Wednesday

April 16, 2014

April 16, 2014

Posted by **fussiilat** on Thursday, September 14, 2006 at 5:14am.

(N-3)/4 = (N-7)/3 +2

check my thinking.

I see annonymous simply handed you an equation without any explanation. We need to convert the word problem to some algebraic equation(s) we can solve.

Let S be the number of sweets in the bag.

Suppose you remove 3 and divide by 4, then this is

(S-3)/4

Since this is two fewer than something else we add two to it

(1) (S-3)/4 + 2

and this is the same as

(2) (S-7)/3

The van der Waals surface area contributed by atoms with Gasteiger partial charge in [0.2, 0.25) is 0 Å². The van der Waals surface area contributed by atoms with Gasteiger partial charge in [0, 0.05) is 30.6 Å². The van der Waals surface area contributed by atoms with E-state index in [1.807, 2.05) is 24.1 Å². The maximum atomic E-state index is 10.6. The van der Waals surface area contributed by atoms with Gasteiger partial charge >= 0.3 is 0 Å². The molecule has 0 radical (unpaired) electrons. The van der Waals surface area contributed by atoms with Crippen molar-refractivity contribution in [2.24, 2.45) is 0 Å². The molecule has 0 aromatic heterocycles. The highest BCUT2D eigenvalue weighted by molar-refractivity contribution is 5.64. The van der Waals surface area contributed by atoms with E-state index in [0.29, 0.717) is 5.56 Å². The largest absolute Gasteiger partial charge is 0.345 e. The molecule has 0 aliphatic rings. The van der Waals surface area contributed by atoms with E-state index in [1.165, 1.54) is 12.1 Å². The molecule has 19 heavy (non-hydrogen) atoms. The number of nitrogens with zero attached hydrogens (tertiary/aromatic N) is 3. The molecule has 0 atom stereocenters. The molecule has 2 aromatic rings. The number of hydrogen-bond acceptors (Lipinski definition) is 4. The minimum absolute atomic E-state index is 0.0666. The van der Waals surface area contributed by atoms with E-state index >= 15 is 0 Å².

So (1) should = (2) or

(S-3)/4 + 2 = (S-7)/3

If you know how to handle equations, then the rest is algebra, if not, here would be the steps to find S

Since you have fractions, it's best to multiply by a common denominator to clear them. The LCD of 4 and 3 is 12.

12((S-3)/4 + 2) = 12(S-7)/3 this becomes

3(S-3) + 24 = 4(S-7) I'll let you finish it.

When you remove 3 and divide by 4 you should get 10. When you remove 7 and divide by 3 you should get 12. Always verify your arithmetic.

- maths linear eqautions -
**elmo**, Saturday, March 22, 2008 at 10:50am43 :D

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